Management of rotator cuff tears
- Scott David Martin, MD
Scott David Martin, MD
- Associate Professor of Orthopedic Surgery
- Harvard Medical School
- Tamara L Martin, MD
Tamara L Martin, MD
- Assistant Professor of Orthopedic Surgery
- Harvard Medical School
- Section Editor
- Karl B Fields, MD
Karl B Fields, MD
- Editor-in-Chief — Primary Care Sports Medicine (Adolescents and Adults)
- Section Editor — Biomechanics, Rehabilitation, and Recovery; Sports-Related Injuries; Symptom Assessment and Physical Examination
- Professor of Family Medicine and Sports Medicine
- University of North Carolina at Chapel Hill
- Deputy Editor
- Jonathan Grayzel, MD, FAAEM
Jonathan Grayzel, MD, FAAEM
- Senior Deputy Editor — UpToDate
- Deputy Editor — Emergency Medicine (Adult and Pediatric)
- Deputy Editor — Primary Care Sports Medicine (Adolescents and Adults)
- Assistant Professor of Emergency Medicine
- University of Massachusetts Medical School
The glenohumeral joint allows for tremendous mobility but is highly susceptible to injury. What is commonly described as the rotator cuff (RC) is a composite of muscles arising from the scapula and inserting onto the humerus. The rotator cuff is crucial to the function and stability of the glenohumeral joint [1-3].
Records of rotator cuff problems extend to the third century BC, when Hippocrates described the relationship of the tendons around the shoulder and noted the injuries associated with these tendons and the variability in their healing . Rotator cuff disease remains a common cause of shoulder pain, accounting for over 4.5 million physician visits per year in the United States alone . While the radiographic imaging, physical therapy, and surgical techniques used to diagnose and manage rotator cuff tears have improved, the indications for surgery remain controversial .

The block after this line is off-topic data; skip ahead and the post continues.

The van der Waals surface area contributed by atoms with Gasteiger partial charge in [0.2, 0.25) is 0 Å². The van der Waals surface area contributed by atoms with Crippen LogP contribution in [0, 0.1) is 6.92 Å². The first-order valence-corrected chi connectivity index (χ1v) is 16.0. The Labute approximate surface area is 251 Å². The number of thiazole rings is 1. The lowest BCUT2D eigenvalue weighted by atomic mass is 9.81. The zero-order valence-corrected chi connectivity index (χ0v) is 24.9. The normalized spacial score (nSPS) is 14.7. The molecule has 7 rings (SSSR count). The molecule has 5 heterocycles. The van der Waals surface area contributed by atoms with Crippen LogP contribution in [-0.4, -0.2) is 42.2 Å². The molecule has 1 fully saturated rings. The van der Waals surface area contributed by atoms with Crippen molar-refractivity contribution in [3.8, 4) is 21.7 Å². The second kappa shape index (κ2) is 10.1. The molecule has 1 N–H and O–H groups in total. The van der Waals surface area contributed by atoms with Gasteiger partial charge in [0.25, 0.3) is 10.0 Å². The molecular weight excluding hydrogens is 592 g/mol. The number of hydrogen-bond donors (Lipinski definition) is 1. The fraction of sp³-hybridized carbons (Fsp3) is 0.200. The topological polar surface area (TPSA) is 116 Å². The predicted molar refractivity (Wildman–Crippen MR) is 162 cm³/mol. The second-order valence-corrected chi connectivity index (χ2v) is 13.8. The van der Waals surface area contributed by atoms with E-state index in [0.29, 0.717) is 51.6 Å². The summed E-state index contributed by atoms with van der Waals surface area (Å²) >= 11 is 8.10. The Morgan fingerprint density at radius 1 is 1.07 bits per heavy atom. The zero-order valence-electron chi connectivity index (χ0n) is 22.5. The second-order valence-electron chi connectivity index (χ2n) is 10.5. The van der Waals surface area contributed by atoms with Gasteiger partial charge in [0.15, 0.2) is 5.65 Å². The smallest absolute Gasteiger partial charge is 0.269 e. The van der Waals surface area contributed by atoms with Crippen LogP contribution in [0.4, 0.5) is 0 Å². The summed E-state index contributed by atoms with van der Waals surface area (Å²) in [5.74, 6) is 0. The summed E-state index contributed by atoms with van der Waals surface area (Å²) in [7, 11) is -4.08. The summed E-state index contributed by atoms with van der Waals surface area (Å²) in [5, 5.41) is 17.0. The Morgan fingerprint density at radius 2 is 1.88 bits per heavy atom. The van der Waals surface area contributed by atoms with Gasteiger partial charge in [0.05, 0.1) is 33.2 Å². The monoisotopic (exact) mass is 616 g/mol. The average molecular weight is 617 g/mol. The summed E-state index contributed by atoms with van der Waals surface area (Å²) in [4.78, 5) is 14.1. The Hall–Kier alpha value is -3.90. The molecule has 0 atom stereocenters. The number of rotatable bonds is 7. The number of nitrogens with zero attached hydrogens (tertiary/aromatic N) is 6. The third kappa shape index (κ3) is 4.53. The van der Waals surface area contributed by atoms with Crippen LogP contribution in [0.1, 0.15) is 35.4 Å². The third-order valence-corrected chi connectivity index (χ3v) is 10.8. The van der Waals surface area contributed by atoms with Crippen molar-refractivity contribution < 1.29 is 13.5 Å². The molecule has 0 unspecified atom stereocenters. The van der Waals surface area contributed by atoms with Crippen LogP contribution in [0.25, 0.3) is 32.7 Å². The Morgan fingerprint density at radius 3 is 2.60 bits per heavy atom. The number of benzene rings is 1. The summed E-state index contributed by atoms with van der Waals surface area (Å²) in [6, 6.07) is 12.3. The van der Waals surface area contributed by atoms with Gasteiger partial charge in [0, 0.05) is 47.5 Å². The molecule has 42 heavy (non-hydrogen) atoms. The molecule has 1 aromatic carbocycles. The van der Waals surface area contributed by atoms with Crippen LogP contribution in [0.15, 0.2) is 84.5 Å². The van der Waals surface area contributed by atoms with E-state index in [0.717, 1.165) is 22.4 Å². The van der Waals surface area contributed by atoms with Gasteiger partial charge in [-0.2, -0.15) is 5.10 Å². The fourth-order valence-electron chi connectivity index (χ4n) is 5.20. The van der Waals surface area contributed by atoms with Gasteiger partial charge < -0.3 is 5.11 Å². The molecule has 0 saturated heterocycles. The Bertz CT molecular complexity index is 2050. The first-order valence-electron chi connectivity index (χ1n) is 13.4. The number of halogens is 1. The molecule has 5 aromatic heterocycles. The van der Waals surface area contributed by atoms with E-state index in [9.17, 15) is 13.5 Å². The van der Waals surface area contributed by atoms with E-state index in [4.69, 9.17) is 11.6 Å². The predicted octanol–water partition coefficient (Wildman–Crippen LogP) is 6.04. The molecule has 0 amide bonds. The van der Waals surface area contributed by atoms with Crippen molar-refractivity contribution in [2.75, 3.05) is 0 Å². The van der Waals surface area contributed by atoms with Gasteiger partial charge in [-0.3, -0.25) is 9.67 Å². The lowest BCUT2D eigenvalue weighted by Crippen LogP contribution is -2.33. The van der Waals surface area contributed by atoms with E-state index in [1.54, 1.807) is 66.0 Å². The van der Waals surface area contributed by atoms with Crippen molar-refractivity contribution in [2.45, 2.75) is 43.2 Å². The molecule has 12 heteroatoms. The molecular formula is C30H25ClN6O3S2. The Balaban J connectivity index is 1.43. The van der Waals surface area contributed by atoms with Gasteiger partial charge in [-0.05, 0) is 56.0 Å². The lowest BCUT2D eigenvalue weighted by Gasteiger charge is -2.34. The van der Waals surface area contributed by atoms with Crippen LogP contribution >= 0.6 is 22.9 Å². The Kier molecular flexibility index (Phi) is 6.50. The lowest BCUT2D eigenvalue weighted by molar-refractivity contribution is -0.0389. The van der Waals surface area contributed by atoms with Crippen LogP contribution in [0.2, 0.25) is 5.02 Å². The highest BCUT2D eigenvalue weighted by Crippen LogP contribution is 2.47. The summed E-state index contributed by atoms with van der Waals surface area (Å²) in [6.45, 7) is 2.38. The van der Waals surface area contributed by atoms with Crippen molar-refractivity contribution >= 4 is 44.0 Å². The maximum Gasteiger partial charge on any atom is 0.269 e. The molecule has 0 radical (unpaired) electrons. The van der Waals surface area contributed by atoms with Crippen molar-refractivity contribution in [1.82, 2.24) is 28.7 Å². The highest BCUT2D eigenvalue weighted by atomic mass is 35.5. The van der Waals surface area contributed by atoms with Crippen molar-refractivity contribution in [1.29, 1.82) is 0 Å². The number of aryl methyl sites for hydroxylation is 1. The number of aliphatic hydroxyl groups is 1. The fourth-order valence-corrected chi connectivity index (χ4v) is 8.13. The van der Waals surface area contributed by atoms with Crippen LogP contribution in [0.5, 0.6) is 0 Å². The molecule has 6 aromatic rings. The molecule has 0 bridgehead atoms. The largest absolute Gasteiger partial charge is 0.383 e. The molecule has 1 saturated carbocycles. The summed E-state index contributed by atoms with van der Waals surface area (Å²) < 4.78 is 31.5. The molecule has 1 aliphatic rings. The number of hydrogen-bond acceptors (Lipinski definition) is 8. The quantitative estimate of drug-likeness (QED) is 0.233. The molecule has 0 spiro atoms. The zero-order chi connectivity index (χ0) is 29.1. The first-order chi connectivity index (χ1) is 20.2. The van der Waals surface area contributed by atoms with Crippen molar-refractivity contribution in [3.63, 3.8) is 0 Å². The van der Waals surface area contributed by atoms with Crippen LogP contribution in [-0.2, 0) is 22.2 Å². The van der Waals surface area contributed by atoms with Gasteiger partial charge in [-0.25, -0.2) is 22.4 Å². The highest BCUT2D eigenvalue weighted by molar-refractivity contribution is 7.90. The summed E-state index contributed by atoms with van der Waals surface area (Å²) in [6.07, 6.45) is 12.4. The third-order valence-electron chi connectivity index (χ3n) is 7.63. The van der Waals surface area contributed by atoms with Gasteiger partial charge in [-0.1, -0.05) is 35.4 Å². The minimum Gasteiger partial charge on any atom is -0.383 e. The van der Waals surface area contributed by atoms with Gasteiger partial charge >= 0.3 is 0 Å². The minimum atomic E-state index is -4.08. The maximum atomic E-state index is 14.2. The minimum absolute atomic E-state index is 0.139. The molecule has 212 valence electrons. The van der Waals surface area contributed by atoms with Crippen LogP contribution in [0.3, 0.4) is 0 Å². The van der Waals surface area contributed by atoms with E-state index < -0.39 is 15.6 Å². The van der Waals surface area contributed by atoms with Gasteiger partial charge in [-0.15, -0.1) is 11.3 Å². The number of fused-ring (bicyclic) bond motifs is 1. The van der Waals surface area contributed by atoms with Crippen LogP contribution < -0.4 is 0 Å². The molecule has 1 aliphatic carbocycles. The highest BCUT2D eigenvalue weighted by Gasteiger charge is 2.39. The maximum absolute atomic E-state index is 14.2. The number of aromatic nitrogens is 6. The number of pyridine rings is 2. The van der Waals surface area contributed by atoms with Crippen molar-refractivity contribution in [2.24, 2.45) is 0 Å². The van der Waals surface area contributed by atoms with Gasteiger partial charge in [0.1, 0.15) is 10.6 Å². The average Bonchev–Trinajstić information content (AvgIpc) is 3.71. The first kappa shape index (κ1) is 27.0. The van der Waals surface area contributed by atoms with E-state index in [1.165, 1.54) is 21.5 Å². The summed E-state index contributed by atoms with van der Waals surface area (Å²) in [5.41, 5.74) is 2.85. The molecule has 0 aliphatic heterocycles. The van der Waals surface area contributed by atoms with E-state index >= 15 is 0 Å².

The management of rotator cuff tears will be reviewed here. The diagnosis of rotator cuff tears, diagnosis and management of rotator cuff tendinopathy, and the diagnostic approach to shoulder pain are discussed elsewhere. (See "Presentation and diagnosis of rotator cuff tears" and "Rotator cuff tendinopathy" and "Evaluation of the patient with shoulder complaints".)
TREATMENT OPTIONS AND EVIDENCE
The treatment of rotator cuff tears depends upon several factors, including the duration of symptoms, shoulder dominance, the type of tear (partial versus full thickness), and patient factors such as age, comorbidities, and activity level [5,7-11]. Treatment options include surgical repair and nonoperative management. To date, few randomized trials have been performed that directly compare surgical and nonsurgical management of rotator cuff tears [5,7]. Available trials have not demonstrated a clear benefit to surgery [12-14]. Well-controlled, prospective trials are needed to determine the relative risks and benefits of, and appropriate patients for, each approach.
Two systematic reviews of studies evaluating common interventions for the treatment of rotator cuff tears, including studies comparing different surgical approaches and others comparing surgery with physical therapy, found there was insufficient evidence to support one intervention over another and found the quality of many studies to be poor [7,15]. Therefore, our approach to the management of rotator cuff tears, summarized in the accompanying algorithm, is necessarily based upon observational data, animal studies, evidence extrapolated from successful treatment of non-rotator cuff tendon tears, and our clinical experience (algorithm 1) [8,16-20].
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- TREATMENT OPTIONS AND EVIDENCE
- SURGICAL INDICATIONS FOR ROTATOR CUFF TEARS
- NONOPERATIVE MANAGEMENT
- Physical therapy
- Glucocorticoid injection
- Other nonsurgical treatments
- PARTIAL THICKNESS ROTATOR CUFF TEARS
- ACUTE ROTATOR CUFF TEARS
- CHRONIC, SYMPTOMATIC ROTATOR CUFF TEARS
- SURGICAL MANAGEMENT
- Surgical approaches
- Adjuncts to surgery
- POSTOPERATIVE CARE AND RETURN TO WORK OR SPORTS
- INFORMATION FOR PATIENTS
- SUMMARY AND RECOMMENDATIONS